Generational Evolution
Play • 34 min

Being a parent today isn’t the same as it was when the parents were kids. What are some of the aspects parents from different generations had to deal with?

Emily and Sarah reflect on the generational evolution of parenting, the role of feelings and why it’s OK to acknowledge that there are some issues in your childhood – without this being a judgment of your parents’ way of parenting.

Key Points In Episode:

  • Today's conversation was sparked by a weekend Sarah spent with other women talking about all sorts of things, and comparing their way of conversing and giving advice versus her family – her mom in particular.
  • Do you use TikTok? That’s where Sarah recently found a video that discussed the differences between our generation’s way of parenting and our parents’ generation's way of parenting.
  • The TikTok video kind of made the point of how it must be hard for our parents to see a new generation parenting in a different way, because it can potentially reflect on their parenting, the way they were parented and makes them feel as if they (and their parents) did something wrong.
  • It’s OK to look back at things in your childhood and realize that some things may not have been OK. Remember: you may see this as reflection, conversation and personal growth, while, for your parents, this could be you criticizing, whining and complaining. Don’t forget it!
  • Are you about to become a mother? Keep in mind that your relationship with your mom is about to experience a big shift. It’s normal, though. Most mothers and daughters go through it.
  • Emily believes that there are two ways of looking at things when, as a parent, you realize that your daughter’s way of parenting is different than yours. You either see it as criticism or look at it as ‘I've given my child an opportunity to learn, grow, and do things better than I’ve ever done before.’ Do you agree?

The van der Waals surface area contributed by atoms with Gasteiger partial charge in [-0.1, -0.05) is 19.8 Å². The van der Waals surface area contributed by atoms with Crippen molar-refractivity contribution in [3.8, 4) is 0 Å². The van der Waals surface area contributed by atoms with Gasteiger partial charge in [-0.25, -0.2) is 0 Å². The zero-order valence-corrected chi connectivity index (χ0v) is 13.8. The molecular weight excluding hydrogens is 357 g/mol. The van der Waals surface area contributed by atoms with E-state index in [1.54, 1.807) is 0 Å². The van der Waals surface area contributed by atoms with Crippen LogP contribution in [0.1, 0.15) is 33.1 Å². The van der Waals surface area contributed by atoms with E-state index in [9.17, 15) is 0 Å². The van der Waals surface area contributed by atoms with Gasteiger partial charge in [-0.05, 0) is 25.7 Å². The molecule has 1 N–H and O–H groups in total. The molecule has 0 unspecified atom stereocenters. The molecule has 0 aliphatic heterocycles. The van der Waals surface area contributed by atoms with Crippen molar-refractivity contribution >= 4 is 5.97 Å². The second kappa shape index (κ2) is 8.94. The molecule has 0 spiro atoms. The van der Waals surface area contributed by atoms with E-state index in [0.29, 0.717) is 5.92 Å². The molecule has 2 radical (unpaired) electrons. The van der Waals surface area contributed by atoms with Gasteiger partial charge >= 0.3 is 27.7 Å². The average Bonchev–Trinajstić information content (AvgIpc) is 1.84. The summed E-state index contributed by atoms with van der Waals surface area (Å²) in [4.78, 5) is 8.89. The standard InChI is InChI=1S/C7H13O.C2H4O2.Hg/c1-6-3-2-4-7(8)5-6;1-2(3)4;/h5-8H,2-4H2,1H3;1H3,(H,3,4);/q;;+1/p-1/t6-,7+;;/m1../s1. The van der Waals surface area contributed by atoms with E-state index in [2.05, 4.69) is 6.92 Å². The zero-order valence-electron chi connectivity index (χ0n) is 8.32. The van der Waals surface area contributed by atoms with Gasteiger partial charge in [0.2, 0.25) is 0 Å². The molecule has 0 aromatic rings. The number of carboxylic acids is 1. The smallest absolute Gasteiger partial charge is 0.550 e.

• For Sarah, this parenting debate is part of the generational evolution that happens… and be ready because it will happen with your daughter too.
  • Is there something that has served as a catalyst for your personal growth? For Emily, that’s realizing that there were issues in her childhood – even though this doesn’t mean that she doesn’t love her parents.
  • As Sarah puts it: ‘You can say something was wrong or wasn’t great for you in your childhood without it necessarily being criticism of your parents per se but more a realization of what happened and they did the best they could with the tools they had. The only example they had was what their parents did.’ #QuoteOfTheDay
  • Let’s be honest: we’ve all unintentionally created harm in somebody else’s life. Being able to look at it without having to feel like a bad person is key.
  • Have you heard of Divorce Is Not the End of the World? Emily talks about what reading it with her daughter has made her realize.
  • Let’s talk about feelings… or let’s… not?!? Unlike today, past generations couldn’t really afford to feel feelings and didn’t have room to talk about them. We’re privileged and we should really value this.


Links Mentioned in Today’s Episode:

Inner Archeology Email

Sarah Turner on Instagram

Emily Pennystone on Instagram

@Inner.Archeology on Instagram (video version)

Inner Archeology on YouTube


Divorce Is Not the End of the World: Zoe and Evan’s Coping Guide for Kids by Zoe and Evan Stern

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